Rethinking disaster preparedness!

Jul 24, 2020, 10:23 AM

Preparing for disasters is one of the fundamental and right approaches communities and even government need to encourage to minimise the impact of disaster when it strikes.

It is an undeniable fact that timely preparedness is the key to saving lives and property. We should always bear in mind that preparedness is not only about information; it is also about proper ways to respond to the disaster.

People should always put into consideration suitable locations to live especially when looking a place to call a home. Buying compounds or building structures on lying terrains is only compounding problems in areas pronged to floods.

This past week alone we've all witnessed how some families affected by recent downpour struggled to come to terms. People should heed to the advice given by city planners or officials from the department of physical planning.

Flooding is a perennial problem in The Gambia and the disasters this past week is a wake up call.

At one instance, we've seen a poor elderly landlord who was forced to flee due to flood waters that inundated his home amid these trying moments of covid-19 pandemic.

The troubled experience by this elderly man is almost the same to those families settling or living on low lying terrains in parts of West Coast and other regions.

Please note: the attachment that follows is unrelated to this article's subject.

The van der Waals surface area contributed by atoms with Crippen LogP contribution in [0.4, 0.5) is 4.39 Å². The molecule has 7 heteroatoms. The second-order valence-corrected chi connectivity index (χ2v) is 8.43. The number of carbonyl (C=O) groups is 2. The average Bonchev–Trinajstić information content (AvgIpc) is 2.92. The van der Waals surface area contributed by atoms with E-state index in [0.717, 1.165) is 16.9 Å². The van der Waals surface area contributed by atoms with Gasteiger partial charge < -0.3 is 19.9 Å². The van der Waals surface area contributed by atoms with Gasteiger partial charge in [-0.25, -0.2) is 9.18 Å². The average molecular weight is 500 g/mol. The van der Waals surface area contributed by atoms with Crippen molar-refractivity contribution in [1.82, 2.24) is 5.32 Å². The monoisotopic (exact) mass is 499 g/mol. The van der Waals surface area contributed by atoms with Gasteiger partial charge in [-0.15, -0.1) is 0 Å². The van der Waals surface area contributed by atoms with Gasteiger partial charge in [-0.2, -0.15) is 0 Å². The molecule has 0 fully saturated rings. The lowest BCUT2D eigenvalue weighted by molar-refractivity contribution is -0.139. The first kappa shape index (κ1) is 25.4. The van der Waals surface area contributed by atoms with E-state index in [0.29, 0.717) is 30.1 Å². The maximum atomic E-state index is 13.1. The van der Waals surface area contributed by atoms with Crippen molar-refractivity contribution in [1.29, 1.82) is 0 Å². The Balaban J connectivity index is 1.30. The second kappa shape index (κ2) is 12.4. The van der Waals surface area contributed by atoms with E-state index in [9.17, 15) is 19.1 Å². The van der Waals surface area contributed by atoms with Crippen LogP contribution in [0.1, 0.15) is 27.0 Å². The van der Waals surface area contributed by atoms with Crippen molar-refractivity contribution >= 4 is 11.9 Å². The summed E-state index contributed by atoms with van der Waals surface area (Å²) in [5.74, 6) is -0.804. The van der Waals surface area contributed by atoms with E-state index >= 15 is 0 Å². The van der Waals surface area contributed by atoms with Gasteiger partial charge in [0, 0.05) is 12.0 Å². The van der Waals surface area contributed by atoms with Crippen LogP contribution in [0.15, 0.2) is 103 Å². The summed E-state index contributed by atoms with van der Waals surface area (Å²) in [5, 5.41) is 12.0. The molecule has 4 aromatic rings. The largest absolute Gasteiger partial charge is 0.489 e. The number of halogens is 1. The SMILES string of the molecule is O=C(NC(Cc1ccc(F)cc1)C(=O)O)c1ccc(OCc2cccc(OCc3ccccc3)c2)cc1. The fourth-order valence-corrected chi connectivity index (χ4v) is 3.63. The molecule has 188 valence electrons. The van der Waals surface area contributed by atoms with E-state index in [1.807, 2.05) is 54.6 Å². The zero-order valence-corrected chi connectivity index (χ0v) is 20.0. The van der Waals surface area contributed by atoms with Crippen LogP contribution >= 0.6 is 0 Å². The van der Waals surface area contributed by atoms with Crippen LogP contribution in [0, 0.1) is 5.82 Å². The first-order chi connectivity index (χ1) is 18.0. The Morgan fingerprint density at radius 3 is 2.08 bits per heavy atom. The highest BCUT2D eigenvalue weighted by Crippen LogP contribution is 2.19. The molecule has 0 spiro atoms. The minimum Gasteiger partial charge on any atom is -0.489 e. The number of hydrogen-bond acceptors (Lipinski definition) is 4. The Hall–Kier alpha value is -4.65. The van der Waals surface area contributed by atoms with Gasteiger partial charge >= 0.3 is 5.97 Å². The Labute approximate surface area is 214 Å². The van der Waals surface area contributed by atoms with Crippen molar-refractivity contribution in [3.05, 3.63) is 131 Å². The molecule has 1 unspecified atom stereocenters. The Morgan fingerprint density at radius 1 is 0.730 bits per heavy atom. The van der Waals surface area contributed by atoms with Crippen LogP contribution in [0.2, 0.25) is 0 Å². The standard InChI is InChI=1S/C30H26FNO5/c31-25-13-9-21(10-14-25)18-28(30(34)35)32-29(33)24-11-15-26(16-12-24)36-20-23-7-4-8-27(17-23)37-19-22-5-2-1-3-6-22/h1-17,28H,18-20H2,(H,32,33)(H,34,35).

However, these past floods have shown that more can be done in both preparedness and disaster mitigation. The variation in climate pattern is here to stay, so people must not only brace up for more rains but also super typhoon.

Well, the reality about disasters; natural or man-made, is that the poor suffer more. Effective management of disasters is needed not only for preserving growth, but equally for addressing poverty and reducing inequality.

Disaster mitigation saves lives, reduces injury and prevents property loss. Mitigation efforts can not only reduce the damage from disasters but can make recovery less time-consuming and costly.

It is a fact that it is almost impossible to prevent floods in the country. Nor can it be predicted. But focus on recovery and preparedness and mitigation measures can certainly help reduce the impact it make on people’s lives and property.

To be forewarned is to be forearmed.

"We cannot stop natural disasters bu t we can arm ourselves with knowledge: so many lives wouldn't have to be lost if there was enough disaster preparedness."

Petra Nemcova